“You should see the Colosseum Spaniard. Fifty-thousand Romans… watching every movement of your sword… willing you to make that killer blow. The silence before you strike and the noise afterwards. It rises. It rises up… like a storm. As if you were the thunder God himself.”
I am not cut from the usual sports fan cloth, to the extent that I don’t religiously follow a football team, give scant attention to the Tennis Masters, and am honestly not sure I could name more than an handful of NBA luminaries; but that is far from true when it comes to Formula 1 where you will see my relative indifference morph into something bordering on fanaticism. From as young as 5 years old, I can remember sitting with my father, and on something roughly amounting to a fortnightly basis, watching my heroes battle it out, lap after seemingly endless heady lap, to their ultimate victory, or at times their less than dignified demise.
I remember only too vividly Jim Clark’s untimely death at Hockenheim in 1968, the magic of Ayrton Senna, the seemingly unstoppable Michael Schumacher. To my eyes they were the closest things to modern day gladiators I had ever witnessed; to paraphrase Tennessee Williams they had the “guts to live”.
So it should perhaps not come as much of a surprise, to tell you that 3:10 am Monday morning (Beijing time) saw me sitting as nervous as a cat on a hot tin roof (talking of Tennessee Williams) at my local all-night sports bar, virtually joining the 40,000-strong crowd huddled in the former baseball stadium section of the Autodromo Hermanos Rodriguez, Mexico City, willing with every cell in my body that one of my all-time heroes, England’s Lewis Hamilton, could achieve the seemingly unachievable by joining the hallowed Juan Manuel Fangio and the indomitable Michael Schumacher, by becoming only the third racing driver ever to win five F1 titles.
The rest is history, by 5:00 am he was performing celebratory doughnuts in his Mercedes W09 before his adoring fans; his fourth place sufficient to ensure the world championship. He had made it look so easy. And there’s the rub, and our opportunity to learn from such trailblazers.
When I first decided to embark on what will be my third degree with the University of London, it really didn’t seem very realistic. I was over 50 years old, effectively a single-parent father to two children, and running both a busy psychoanalytical practice, and a commercial recording studio (more on that another time). The road ahead looked pretty rocky, the rivers wide and the mountains steep; but certainly no more daunting than it could have looked to a young Fangio when he abandoned his school studies to immerse himself in the heady world of motorsport, nor to the 8 year old Hamilton when he first scampered around the go-kart tracks where he honed his early driving skills.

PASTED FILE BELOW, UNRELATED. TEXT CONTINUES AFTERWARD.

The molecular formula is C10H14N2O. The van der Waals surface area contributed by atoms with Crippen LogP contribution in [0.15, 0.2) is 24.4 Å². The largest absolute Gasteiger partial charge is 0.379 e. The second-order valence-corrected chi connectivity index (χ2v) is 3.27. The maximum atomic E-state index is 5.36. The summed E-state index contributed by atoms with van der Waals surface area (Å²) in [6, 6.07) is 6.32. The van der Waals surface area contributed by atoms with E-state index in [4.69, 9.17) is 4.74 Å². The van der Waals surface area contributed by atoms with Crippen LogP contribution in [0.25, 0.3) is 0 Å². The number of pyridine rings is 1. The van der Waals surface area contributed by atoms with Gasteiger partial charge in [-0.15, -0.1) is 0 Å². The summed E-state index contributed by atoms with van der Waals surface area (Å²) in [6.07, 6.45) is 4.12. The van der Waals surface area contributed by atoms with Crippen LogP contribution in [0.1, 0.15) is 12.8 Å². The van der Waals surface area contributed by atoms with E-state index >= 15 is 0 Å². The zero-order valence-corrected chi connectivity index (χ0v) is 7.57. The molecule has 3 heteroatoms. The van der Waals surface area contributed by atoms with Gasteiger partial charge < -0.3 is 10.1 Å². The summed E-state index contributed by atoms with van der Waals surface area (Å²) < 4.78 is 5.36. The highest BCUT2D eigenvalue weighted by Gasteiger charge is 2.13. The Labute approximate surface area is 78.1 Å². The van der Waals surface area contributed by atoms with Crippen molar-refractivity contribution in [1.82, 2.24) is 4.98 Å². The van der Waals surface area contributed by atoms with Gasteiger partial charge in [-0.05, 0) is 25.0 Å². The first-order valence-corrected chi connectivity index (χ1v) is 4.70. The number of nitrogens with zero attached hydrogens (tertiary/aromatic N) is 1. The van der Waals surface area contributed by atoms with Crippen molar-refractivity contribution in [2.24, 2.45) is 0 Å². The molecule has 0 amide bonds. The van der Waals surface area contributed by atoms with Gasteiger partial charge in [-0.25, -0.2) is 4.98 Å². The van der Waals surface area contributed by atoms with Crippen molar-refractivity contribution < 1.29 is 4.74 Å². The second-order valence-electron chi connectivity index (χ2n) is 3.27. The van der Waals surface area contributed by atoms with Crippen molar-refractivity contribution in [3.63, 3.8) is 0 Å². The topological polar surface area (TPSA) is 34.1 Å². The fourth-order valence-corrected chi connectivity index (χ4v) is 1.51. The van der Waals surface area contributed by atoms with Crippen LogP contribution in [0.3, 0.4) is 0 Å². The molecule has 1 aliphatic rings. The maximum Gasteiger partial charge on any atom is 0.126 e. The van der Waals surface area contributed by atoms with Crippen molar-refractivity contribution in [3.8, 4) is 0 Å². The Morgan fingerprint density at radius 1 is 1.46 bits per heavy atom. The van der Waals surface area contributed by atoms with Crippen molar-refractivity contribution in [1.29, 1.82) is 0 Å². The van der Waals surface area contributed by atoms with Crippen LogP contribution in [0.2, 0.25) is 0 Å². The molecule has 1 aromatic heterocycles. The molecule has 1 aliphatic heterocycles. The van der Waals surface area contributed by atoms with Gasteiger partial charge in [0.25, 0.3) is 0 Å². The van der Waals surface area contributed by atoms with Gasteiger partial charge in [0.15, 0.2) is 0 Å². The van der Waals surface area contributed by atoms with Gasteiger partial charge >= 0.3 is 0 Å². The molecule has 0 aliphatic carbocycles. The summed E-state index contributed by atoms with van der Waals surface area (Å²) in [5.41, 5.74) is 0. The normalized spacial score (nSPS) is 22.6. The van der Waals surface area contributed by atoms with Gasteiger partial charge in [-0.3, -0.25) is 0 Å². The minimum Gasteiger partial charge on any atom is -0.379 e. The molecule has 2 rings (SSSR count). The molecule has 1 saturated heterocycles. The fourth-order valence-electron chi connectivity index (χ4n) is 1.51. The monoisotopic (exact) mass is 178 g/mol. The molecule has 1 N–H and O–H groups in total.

The point being, that with dedication and passion anything becomes possible; the insurpassable ridge can be traversed, the rivers bridged, and the walls breached. And in case you’re wondering, to take a brief musical aside, that is already a song:
“When the river was deep, I didn’t falter
When the mountain was high, I still believed
When the valley was low, it didn’t stop me, no no
I knew you were waiting, I knew you were waiting for me”
(“I Knew You Were Waiting (For Me)” by George Michael, featuring Aretha Franklin)
But it has taken, as with anything worthwhile, a great deal of single-mindedness and dedication. Countless 4:00 am starts, fingers aching from endless rewrites of dreamed of eloquence, headaches from reading judgments that make the Gordian knot look like a Boy Scout’s reef knot. Step by step, case note by case note, that yearned for oasis (which for me was always an Upper Second or First if I was lucky in my Qualifying Law Degree) has gotten closer. The knot has started to loosen, and as I turn the final corner (with just a dissertation and a Property Law module between me and the checkered flag) I have come to realise that as LLB students we have far more in common with the Fangios and the Lewis Hamiltons of this world than we might dare to imagine.
In time, just like Alexander we can come to cut the Gordian knot that once bound us so tightly, and just like the Spaniard we can hear the mighty Colosseum roar.
“Fellow Gladiators… I salute you.”
Mark is studying the LLB in China.
i. Ridley Scott’s Gladiator released May 5 2000
ii. Tennessee Williams – Cat on a Hot Tin Roof first performed March 24 1955
iv. I Knew You Were Waiting For Me – Aretha Franklin & George Michael